Russia will reopen grain exports in July after an absence of nearly 11 months from the world grain market following last summer’s devastating drought that slashed production by 37%.
Russian Prime Minister Vladimir Putin announced on Saturday that the country will lift its ban on grain exports as of July 1, following the recommendation of First Deputy Prime Minister Viktor Zubkov, who oversees government agricultural policy.
According to Putin’s official Website, Zubkov reported to Putin that the supply of grain on the Russian market was adequate, winter crops were in a “good state” and planting of spring grains was moving at a “good pace.”
Despite a slow start, spring planting of grains is progressing much more quickly than last year. About 24 million hectares have been sown, which is a 10% increase against the previous year, Zubkov said.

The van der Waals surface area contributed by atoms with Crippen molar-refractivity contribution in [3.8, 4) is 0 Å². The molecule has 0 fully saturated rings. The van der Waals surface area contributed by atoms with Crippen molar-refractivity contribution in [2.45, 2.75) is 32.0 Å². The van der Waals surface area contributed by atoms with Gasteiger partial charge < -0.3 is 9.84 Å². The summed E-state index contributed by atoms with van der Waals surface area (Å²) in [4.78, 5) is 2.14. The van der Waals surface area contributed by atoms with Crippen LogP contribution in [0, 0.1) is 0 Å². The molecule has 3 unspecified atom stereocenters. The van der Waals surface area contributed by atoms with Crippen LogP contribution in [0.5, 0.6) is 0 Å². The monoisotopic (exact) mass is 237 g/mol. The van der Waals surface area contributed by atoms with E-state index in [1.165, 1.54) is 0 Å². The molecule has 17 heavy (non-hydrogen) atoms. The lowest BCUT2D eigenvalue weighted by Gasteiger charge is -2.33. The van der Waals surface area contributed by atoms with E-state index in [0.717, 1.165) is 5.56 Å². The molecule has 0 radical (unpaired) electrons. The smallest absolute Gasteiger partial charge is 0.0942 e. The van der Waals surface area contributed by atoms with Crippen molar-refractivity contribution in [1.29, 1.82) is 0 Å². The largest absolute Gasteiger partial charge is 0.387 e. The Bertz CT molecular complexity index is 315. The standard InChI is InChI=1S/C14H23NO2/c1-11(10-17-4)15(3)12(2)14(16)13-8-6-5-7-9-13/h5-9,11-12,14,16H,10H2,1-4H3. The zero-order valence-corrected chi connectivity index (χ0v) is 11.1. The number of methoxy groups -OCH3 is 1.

Russia officially expects to harvest 85-90 million metric tons (mmt) of grain this year after the drought cut grain production to 61 mmt last year from 97 mmt in 2009 and 108 mmt in 2008.
The resumption of Russian exports will boost competition in world grain export markets, especially for wheat export sales, which could drive down prices.
There are large amounts of grain in southern Russia that could be exported from July 1, Zubkov said.
In a Monday meeting with Russian President Dmitri Medvedev, he said that Russia could export about 15 mmt of grain in 2011-2012 and could have carryover stocks of 18.5 mmt by July 1, 2012.
The head of the Russian Grain Union, an industry lobbying group, estimated that Russia may export up to 20 mmt of grain if production reaches 85-90 mmt.
USDA in its May world supply/demand update forecast that Russia would export 11.94 mmt of grain in 2011-2012, including 10 mmt of wheat.
Editor’s note: Richard Brock, Corn & Soybean Digest's marketing editor, is president of Brock Associates, a farm market advisory firm, and publisher of The Brock Report.